Celebrating the Joyful Learning Community of West Chester Friends School

Prepare the Child for the Road, Not the Road for the Child, by John Scardina, School Psychologist

When I was growing up, if there was a problem at school, the consequences at home would far outweigh the consequences in school. My parents believed in accountability, and they never would have dreamed of disputing the word of a teacher.

While there can certainly be times when school personnel are wrong – operating out of their own biases – in general we educators work with hundreds of children, and our perspective on behavior has been tested on many more individuals than live in your home. Yet, in recent years, parents choose to question the school around discipline issues and clear the way for their children to avoid consequences. Sometimes this allows our children to think that others will take care of any consequences. 

In their book The Coddling of the American Mind, Greg Lukianoff and Jonathan Haidt suggest that there have been three great “untruths” perpetuated by the current Boomer generation: that adversity leads to fragility rather than resiliency; that emotional beliefs are always true; that some people are “good” and some people are “bad” (often referred to as the “false binary”). 

We now have “snowplow parents” outdoing the “helicopter parents” of yesterday, clearing the road ahead of all obstacles so Johnny can glide through life hassle free. We also validate our beliefs based upon the strength of our feelings rather than the examination of those beliefs by our intellect: it must be “right” if it feels “right” to us. Finally, we say that “good people cannot be racist” and “bad people have nothing offer” rather than look at the common humanity and fallibility of all people.

As Scott Peck said in the opening line of The Road Less Travelled, “Life is difficult.” Wisdom – deep learning that shapes our character – comes at a cost, and that cost often involves discomfort, suffering, and loss. Nobody wants to see their child hurting, but hurting is a necessary part of growing up. The true gift of a skinned knee or a loss of electronics for a week or a need for restitution for property lost or broken is the lesson learned: nothing comes for free.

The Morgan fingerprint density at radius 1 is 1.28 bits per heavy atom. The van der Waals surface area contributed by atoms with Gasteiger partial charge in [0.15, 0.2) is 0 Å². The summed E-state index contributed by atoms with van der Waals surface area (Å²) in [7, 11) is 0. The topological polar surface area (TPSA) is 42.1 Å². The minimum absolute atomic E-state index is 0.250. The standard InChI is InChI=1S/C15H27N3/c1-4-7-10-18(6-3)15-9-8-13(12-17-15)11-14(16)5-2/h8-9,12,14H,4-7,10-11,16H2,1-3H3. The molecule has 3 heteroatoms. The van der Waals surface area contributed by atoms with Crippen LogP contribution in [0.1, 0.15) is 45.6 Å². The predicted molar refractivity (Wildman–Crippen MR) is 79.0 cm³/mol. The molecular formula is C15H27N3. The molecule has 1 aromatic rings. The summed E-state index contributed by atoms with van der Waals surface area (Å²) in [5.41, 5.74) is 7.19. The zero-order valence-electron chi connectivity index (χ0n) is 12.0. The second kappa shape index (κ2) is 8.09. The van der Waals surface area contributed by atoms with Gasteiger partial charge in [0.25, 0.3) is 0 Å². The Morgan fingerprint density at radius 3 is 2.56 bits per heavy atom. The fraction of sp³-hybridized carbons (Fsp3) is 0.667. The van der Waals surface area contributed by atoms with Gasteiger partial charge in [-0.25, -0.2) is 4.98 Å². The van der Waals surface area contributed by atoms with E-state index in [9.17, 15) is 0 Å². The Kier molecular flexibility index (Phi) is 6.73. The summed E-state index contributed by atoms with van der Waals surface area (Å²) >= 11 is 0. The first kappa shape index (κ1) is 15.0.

I am a firm believer in “tough love”: high affection, high awareness, and high involvement parenting that allows for appropriate exploration and pain as part of growing up. We have heard of recent college graduates who show up at their new jobs expecting everything to be easy and nurturing: employers scratch their heads and wonder what has happened to maturity and responsibility. 

Let your children fall down and fail and make mistakes. Provide the opportunity for them to make amends and learn from their experiences. Allow them the gift of pain when they need to suffer a bit. In the end they will be ready for the road ahead and not be waiting for the world to take care of them.

QLT Plastic Recycling Underway!

Members of the Quaker Leadershp Team coordinated the collection of plastic recyclables that will be repurposed into a beautiful bench for our elder friends at The Hickman Friends Senior Community of West Chester! Thanks QLT, WCFS community , Teacher Nancy, Teacher Amy and our friends Teacher John and Teacher Randall for your wonderful work on this great project! 

Sparking the Imagination in Pre-Kindergarten


The Pre-K students sat quietly while their teacher drew this picture. “What is it?” she asked. After listing their answers, she asked, “Who is right?” The children first answered “me!” or named a friend, but then began to say, “All of us!” and “Everyone!” Exactly! At WCFS, we use this kind of simple activity to encourage students to stretch their imaginations, understand different perspectives, build a story, expand their descriptions, grow vocabulary, identify letter sounds when writing, and lots more! What do you see?

Talking to Children About Politicl Events: Love Over Fear by School Psychologist John Scardina

                                                Talking to Children About Political Events: Love Over Fear

by John Scardina, WCFS School Psychologist

This has been an eventful new year thus far, and many of us have had to sort out for ourselves how we process what we witness in our country.

Our children also will have questions – even if they do not seem to notice present current events. Here are some quick guidelines:

  • Make sure you are calm and have time for a chat – no need to get anyone else upset if we are not ready to talk!
  • Pick a good time and place – sitting down, maybe sharing a snack, all electronics turned off…
  • Ask your child what they know already – it’s good to start from their knowledge base. If they know nothing, take a moment and think if you want to proceed at that time…
  • Answer any questions and clear up any factual confusion as best you can. Try to stick to “directly observable data” (as my graduate school professor drilled into me!) and avoid judgment.